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Floating cities of the future, National Geographic

National Geographic, Daily News, Jul 2012


This 5-million-square-foot (490,000-square-meter) floating cruise-ship terminal could host three large vessels while providing passengers a novel offshore experience, complete with open-ocean hotel stays, shopping, and dining, according to designers.

An inner “harbor” would allow smaller vessels to dock and would provide natural light for the interior of the terminal. Ten percent of the roof would be covered in photovoltaic cells that harvest solar power, according to Dutch architect Koen Olthuis of Waterstudio.NL.

The terminal is just a vision now, but Olthuis’s firm, which is committed to buildings that both adapt to and combat the challenges presented by climate change and sea level rise, has made other floating fantasies come to life.

Waterstudio.NL, based in the Netherlands, has worked on a floating city near The Hague and has started projects in the Maldives, China, and the United Arab Emirates.


Making the most of waterfront views, Dutch architect Koen Olthuis designed this floating single-family water villa in Amsterdam to maximize privacy and versatility.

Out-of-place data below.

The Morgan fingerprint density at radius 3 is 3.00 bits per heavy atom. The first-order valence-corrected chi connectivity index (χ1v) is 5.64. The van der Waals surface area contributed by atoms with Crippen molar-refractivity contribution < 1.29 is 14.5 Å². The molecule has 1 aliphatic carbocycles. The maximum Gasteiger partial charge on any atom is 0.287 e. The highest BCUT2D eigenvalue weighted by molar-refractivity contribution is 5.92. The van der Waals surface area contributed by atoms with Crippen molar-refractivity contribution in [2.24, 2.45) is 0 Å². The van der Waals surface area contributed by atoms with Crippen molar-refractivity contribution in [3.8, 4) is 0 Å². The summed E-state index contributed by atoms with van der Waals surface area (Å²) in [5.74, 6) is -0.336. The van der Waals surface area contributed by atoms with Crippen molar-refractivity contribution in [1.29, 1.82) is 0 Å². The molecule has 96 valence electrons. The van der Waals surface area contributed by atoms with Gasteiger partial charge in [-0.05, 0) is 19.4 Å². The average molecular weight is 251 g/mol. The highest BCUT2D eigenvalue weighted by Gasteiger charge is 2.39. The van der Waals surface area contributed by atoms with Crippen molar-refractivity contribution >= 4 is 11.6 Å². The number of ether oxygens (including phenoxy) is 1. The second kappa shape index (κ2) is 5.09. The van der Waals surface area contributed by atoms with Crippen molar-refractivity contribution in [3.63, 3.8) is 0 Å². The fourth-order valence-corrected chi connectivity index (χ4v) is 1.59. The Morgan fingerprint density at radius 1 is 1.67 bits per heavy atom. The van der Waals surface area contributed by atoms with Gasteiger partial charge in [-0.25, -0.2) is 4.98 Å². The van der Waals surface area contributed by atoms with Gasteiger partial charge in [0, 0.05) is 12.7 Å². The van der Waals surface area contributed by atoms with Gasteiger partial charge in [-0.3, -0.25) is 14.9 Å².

Completed in 2008, the building’s bedrooms and bathroom are on the first floor, partially below water. Large sliding doors on the top floor open to a wooden deck, offering the illusion of being on a boat.


Scheduled for completion in 2014, the Citadel could be Europe’s first floating apartment building, according to architect Koen Olthuis of Waterstudio.NL. The 60-unit complex is to be built in the Dutch city of Westland, near The Hague, and is meant to protect people from flooding in a country that sits, to a large degree, below sea level.

Holland is home to more than 3,500 inland depressions, which can fill with water when it rains, when tides come in, or as seas rise overall. These so-called polders are often drained by pumps to protect residents.

Floating single-family homes are not uncommon in this soggy country, but the Citadel—to be built on a flooded polder—will be the first high-density floating residential development. The complex’s floating concrete foundation will be connected to higher ground via a floating road.

Olthuis predicts the Citadel—and its five planned neighbors—will consume 25 percent less energy over its life span than a conventional building.


Slated to open in 2014, the Greenstar is to be a floating hotel and conference center off the Maldives in the Indian Ocean. The island nation is the world’s lowest-lying country, making it among the most threatened by anticipated climate change-induced sea level rise.

Designed by Waterstudio.NL to blend in with its ocean surroundings, the Greenstar will have room for 800 overnight guests and 2,000 conference attendees.

Intended to be highly efficient, the development’s small environmental footprint is a tribute to the country’s determination to fight global warming, according to Waterstudio.NL architects. Appropriately enough, organizers intend the Greenstar to be the number one meeting place for global climate change discussions.

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